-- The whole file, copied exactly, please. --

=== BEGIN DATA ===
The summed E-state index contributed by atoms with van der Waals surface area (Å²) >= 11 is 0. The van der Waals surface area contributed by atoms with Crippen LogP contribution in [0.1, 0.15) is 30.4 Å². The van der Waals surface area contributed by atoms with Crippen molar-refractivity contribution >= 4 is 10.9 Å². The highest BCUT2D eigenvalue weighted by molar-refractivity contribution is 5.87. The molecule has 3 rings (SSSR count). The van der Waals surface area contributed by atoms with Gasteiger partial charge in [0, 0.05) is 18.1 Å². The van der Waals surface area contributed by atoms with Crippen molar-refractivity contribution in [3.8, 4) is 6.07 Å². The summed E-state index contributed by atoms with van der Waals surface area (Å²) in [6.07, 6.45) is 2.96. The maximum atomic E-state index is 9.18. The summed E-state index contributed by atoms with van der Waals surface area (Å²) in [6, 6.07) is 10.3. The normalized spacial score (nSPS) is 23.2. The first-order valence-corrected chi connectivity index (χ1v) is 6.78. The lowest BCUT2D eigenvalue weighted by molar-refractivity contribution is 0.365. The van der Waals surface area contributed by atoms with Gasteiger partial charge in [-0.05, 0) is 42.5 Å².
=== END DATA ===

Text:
The summed E-state index contributed by atoms with van der Waals surface area (Å²) >= 11 is 0. The van der Waals surface area contributed by atoms with Crippen LogP contribution in [0.1, 0.15) is 30.4 Å². The van der Waals surface area contributed by atoms with Crippen molar-refractivity contribution >= 4 is 10.9 Å². The highest BCUT2D eigenvalue weighted by molar-refractivity contribution is 5.87. The molecule has 3 rings (SSSR count). The van der Waals surface area contributed by atoms with Gasteiger partial charge in [0, 0.05) is 18.1 Å². The van der Waals surface area contributed by atoms with Crippen molar-refractivity contribution in [3.8, 4) is 6.07 Å². The summed E-state index contributed by atoms with van der Waals surface area (Å²) in [6.07, 6.45) is 2.96. The maximum atomic E-state index is 9.18. The summed E-state index contributed by atoms with van der Waals surface area (Å²) in [6, 6.07) is 10.3. The normalized spacial score (nSPS) is 23.2. The first-order valence-corrected chi connectivity index (χ1v) is 6.78. The lowest BCUT2D eigenvalue weighted by molar-refractivity contribution is 0.365. The van der Waals surface area contributed by atoms with Gasteiger partial charge in [-0.05, 0) is 42.5 Å².